Medical regulators will fast-track COVID vaccines for mutations, similar to how seasonal flu shots are developed and released
There are currently a number of COVID mutations circulating in the world, with one even originating in Kent. These mutations are generally eight times as infectious as the original virus, making them a threat to any population attempting to control the outbreak.
The mutations are occurring in countries that also don’t have access to the vaccines yet, with South Africa even turning away a vaccine shipment that did not work effectively enough on the local COVID variant.
The “HERA Incubator” programme is set to receive atleast €30 million from Horizon 2020, with a further €120 million from Horizon Europe, to dissect how mutations are spreading across the EU.
What new vaccines are being created to fight mutations?
Drugmakers are creating booster shots to address the power of mutations, as vaccines in general are taking a 10% hit in efficacy against them. Virologists suggest that COVID vaccines will become yearly necessities for populations alongside flu shots, as the virus continues to evolve.
The approval process for COVID vaccines has been lengthier than the one facing a flu shot. Now, the ACCESS consortium (a medical regulatory coalition via the UK, Australia, Canada, Singapore, and Switzerland) are introduced new guidance for how regulators could approve modified COVID vaccines quicker than they have been approved so far.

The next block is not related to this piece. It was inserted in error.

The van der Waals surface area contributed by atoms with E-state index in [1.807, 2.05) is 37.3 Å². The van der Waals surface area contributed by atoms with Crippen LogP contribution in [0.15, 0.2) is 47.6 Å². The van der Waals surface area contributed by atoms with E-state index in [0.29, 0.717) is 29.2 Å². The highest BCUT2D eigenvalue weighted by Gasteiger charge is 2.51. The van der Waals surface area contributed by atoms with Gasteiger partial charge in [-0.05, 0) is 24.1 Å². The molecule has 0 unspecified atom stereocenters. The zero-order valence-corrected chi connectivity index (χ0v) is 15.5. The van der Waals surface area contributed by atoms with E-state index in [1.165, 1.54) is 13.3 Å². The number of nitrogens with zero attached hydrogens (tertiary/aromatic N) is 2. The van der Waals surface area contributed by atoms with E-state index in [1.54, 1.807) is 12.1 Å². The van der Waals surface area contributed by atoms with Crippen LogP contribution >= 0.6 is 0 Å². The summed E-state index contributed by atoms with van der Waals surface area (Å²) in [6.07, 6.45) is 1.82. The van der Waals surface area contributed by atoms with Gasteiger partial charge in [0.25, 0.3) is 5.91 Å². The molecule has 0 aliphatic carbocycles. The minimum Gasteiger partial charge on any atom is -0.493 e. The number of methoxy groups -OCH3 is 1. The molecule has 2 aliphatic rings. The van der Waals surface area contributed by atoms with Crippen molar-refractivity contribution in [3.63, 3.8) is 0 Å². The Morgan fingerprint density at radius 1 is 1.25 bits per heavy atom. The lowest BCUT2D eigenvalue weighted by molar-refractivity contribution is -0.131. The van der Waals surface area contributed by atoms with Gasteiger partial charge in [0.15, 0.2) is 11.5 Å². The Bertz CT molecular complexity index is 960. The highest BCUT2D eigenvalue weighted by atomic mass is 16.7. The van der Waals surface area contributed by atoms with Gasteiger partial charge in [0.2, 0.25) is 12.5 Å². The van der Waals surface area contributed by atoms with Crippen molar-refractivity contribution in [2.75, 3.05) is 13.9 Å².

How long will the new medicine approval process take?
There is no given timeline with the new guidelines.
However, flu shots are approved in time to be manufactured annually and in time to inoculate the vulnerable population. The timeline for COVID vaccines against mutations is expected to be significantly shorter.
The vaccine makers would be expected to still prove their work hits the expected quality requirements. If Pfizer or AstraZeneca were to make a booster shot, they could also provide their former clinical trials and real-world use as evidence that the vaccines are safe to use in humans.
‘Get effective vaccines to the public’
MHRA Chief Scientific Officer, Dr Christian Schneider said: “Our priority is to get effective vaccines to the public in as short a time as possible, without compromising on safety. Should any modifications to authorised COVID-19 vaccines be necessary, this regulatory approach should help to do just that.”
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